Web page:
Awards can really matter
Here’s a dirty, little secret: awards can really matter. Certain clients look to certain award shows to see proof of talent and ability. And certain kinds of talent look to certain firms that win certain awards before they’ll choose to join. But, in the end, doesn’t that feel superficial? And if the work is really good shouldn’t it speak for itself?
Award show judges are, at best, mercurial. What doesn’t place in one show can be crowned at another. It’s a proverbial crapshoot. So, with all things, we seek balance.
We do enter several award shows and we celebrate winning when it happens. But we have made a commitment to spend more of our time and efforts on a specific award show that reflects where we are going. And that show is the Effies. The Effies aren’t just a taste test. They take into account the effectiveness of the work. We believe this is a critical distinction. What were the client’s business objectives and did the work meet them through creative excellence? Count us in to try.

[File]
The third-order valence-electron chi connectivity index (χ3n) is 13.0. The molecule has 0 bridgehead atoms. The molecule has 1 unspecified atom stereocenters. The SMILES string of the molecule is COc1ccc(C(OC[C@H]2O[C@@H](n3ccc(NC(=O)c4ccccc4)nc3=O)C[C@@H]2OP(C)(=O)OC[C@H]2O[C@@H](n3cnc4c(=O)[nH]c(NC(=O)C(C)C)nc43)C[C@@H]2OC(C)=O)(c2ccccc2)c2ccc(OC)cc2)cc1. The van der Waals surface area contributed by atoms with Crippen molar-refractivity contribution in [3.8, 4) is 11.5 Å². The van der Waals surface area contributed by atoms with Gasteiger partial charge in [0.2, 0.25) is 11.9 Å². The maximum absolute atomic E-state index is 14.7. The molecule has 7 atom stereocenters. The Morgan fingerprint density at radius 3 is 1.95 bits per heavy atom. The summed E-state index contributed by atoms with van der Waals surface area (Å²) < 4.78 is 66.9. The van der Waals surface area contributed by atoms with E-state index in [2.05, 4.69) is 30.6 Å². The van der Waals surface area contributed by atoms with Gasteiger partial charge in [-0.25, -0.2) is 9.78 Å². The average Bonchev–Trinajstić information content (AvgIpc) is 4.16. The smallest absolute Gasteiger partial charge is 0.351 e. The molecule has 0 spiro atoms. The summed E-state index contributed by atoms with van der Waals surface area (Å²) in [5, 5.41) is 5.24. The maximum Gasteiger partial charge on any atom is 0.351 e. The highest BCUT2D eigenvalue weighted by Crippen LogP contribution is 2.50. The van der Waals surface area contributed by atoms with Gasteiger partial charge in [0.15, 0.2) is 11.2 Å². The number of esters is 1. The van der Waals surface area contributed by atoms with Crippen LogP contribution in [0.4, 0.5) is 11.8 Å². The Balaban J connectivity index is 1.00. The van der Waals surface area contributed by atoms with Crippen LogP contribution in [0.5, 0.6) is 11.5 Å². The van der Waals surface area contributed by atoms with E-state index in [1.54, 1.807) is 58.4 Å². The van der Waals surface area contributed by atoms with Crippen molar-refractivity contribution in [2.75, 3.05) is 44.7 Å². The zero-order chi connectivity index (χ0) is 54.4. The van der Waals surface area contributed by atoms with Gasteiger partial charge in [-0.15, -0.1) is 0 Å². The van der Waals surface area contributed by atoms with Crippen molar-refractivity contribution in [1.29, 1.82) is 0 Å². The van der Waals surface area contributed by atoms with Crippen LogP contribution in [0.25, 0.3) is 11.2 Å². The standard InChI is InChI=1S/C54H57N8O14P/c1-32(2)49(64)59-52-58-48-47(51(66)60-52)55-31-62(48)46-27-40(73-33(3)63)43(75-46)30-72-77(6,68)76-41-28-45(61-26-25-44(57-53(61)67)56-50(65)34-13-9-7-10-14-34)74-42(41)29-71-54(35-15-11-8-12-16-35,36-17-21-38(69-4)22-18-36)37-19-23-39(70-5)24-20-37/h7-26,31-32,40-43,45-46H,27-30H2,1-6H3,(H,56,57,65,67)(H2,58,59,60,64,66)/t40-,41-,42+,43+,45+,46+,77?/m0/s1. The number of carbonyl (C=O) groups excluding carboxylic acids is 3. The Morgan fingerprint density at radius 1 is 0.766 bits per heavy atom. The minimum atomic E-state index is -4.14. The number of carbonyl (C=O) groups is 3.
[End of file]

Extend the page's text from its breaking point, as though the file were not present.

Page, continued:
We are here to be the most effective agency in North America. It’s a big, hairy long-term goal that requires a lot of hard work on our part from every side. That said we know there are two kinds of effective work. Work that sucks but is effective. And work that’s great and is effective. We choose to strive for the latter. We strive for that because it leaves behind trite notions of “best practices” and “winning formulas” and embraces the alchemy and the magic that can easily supersede any algorithm.
We believe the human heart and imagination cannot be won by blunt math alone.
The spirit and bigger meanings of the work aren’t as lost on everyday humans as some clients (and some in our industry) would have you believe. Apple’s 1984 is a clear example of an idea so big it could not be ignored and it set a foundation for everything Apple has become (and the standard by which every ad that ever followed on the Super Bowl is judged). So, yeah, it was effective.
So do we measure the results of our work? Yes. Do we believe in the power of beautiful, intriguing work? Hell, yes. The two are certainly not mutually exclusive. And, in our minds, one without the other is wasted effort. And, as it turns out, by objective measures, great work makes a bigger difference in protecting profit and achieving long-term business goals than short-term crap that drives clicks and one-times sales. See, “Marketing in the Age of Effectiveness.”
Great and effective. That’s our goal. And if there’s some sort of lucite token and a bit of glory that comes with it, well, that’s a fun bonus.
That’s our two-cents anyway.
[ this article was written by Seth Gunderson, Ventures Director at Signal Theory ]